‘Midsummer in Newtown’ Observes as the Families of Sandy Hook Find Life on the Stage


In the second summer after the 2012 mass shooting at Newtown, Connecticut’s Sandy Hook Elementary, residents put on a show starring local children and teens.

In the slightly uneven yet deeply affecting documentary Midsummer in Newtown, filmmaker Lloyd Kramer tracks the joy-filled auditions, rehearsals and opening night of A ROCKIN’ Midsummer Night’s Dream, a Shakespeare-inspired musical staged by Broadway pros lending their time and talent.

The very mention of the Newtown tragedy, in which 20 first-graders and six teachers and administrators were gunned down, is overwhelming, but the sight of children discovering themselves through the magic of live theater can only bring smiles. Kramer quickly focuses on 11-year-old Sammie and 9-year-old Tain, who both have painful memories of “that day” and the friends they lost. These two are soulful, funny and articulate, but the film would benefit from other voices — particularly those of the older kids in the production.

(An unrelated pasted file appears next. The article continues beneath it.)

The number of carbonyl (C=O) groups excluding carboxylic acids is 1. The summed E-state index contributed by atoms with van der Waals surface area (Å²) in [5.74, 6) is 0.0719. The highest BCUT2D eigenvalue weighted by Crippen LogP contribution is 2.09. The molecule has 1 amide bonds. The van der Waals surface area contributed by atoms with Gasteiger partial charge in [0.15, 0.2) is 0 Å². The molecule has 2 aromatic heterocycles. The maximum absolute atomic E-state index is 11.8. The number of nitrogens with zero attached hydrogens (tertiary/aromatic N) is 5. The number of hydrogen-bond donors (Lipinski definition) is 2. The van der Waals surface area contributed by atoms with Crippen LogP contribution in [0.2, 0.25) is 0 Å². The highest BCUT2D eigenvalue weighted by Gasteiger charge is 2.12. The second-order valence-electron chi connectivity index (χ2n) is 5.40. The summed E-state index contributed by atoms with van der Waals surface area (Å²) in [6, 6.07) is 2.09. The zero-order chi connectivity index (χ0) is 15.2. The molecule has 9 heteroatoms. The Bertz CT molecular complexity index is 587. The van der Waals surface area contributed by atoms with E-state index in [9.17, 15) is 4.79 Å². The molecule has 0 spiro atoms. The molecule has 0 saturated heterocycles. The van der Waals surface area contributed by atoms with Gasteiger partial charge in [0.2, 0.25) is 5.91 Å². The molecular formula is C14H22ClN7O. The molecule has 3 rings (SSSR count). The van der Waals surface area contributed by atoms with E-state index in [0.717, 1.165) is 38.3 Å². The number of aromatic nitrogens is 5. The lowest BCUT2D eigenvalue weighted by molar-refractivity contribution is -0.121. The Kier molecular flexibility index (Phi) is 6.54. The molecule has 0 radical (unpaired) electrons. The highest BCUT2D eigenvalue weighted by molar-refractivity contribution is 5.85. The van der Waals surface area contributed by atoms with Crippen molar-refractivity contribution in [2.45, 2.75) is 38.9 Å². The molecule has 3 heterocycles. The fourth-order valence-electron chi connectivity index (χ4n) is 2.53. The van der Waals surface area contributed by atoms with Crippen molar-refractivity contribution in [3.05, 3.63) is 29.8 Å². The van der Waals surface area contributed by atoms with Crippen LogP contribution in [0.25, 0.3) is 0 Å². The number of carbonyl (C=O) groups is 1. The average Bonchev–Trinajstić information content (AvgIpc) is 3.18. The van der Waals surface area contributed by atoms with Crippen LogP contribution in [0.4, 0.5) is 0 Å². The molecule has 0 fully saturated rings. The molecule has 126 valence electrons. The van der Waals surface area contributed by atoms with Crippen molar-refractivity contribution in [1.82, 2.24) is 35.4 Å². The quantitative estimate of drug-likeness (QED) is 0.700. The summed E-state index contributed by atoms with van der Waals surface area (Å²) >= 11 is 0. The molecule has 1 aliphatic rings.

Sandy Hook’s heroic music teacher, Maryrose Kristopik, fills in the backstory of that terrible day, and there’s wrenching testimony from the parents of 6-year-old Ana Márquez-Greene, who died in the attack. In the end, Midsummer in Newtown feels oddly underwritten, with Kramer neglecting to mention that the jazz album Jimmy Greene wrote as tribute to his daughter received two Grammy nominations, or that a summer musical at Newtown High is the town’s newest tradition — odd omissions in an otherwise moving, important film.

Midsummer in Newtown

Directed by Lloyd Kramer

Participant Media

Opens January 27, Village East Cinema